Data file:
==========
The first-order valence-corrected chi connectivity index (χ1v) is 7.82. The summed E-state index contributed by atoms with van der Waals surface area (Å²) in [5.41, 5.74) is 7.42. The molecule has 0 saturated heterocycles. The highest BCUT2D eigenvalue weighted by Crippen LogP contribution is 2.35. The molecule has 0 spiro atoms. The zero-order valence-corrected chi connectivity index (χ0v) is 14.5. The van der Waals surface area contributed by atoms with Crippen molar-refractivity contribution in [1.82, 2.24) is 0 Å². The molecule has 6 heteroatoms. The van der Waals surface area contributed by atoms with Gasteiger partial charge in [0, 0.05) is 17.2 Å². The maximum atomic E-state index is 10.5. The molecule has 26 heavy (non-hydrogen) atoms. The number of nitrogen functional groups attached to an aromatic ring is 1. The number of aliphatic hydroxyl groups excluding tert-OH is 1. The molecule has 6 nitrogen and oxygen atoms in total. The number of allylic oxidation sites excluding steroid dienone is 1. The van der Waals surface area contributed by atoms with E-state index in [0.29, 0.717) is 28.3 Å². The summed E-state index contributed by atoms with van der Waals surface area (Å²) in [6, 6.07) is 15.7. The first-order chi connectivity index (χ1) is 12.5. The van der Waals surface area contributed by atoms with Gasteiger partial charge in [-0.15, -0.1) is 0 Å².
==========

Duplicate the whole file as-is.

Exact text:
The first-order valence-corrected chi connectivity index (χ1v) is 7.82. The summed E-state index contributed by atoms with van der Waals surface area (Å²) in [5.41, 5.74) is 7.42. The molecule has 0 saturated heterocycles. The highest BCUT2D eigenvalue weighted by Crippen LogP contribution is 2.35. The molecule has 0 spiro atoms. The zero-order valence-corrected chi connectivity index (χ0v) is 14.5. The van der Waals surface area contributed by atoms with Crippen molar-refractivity contribution in [1.82, 2.24) is 0 Å². The molecule has 6 heteroatoms. The van der Waals surface area contributed by atoms with Gasteiger partial charge in [0, 0.05) is 17.2 Å². The maximum atomic E-state index is 10.5. The molecule has 26 heavy (non-hydrogen) atoms. The number of nitrogen functional groups attached to an aromatic ring is 1. The number of aliphatic hydroxyl groups excluding tert-OH is 1. The molecule has 6 nitrogen and oxygen atoms in total. The number of allylic oxidation sites excluding steroid dienone is 1. The van der Waals surface area contributed by atoms with E-state index in [0.29, 0.717) is 28.3 Å². The summed E-state index contributed by atoms with van der Waals surface area (Å²) in [6, 6.07) is 15.7. The first-order chi connectivity index (χ1) is 12.5. The van der Waals surface area contributed by atoms with Gasteiger partial charge in [-0.15, -0.1) is 0 Å².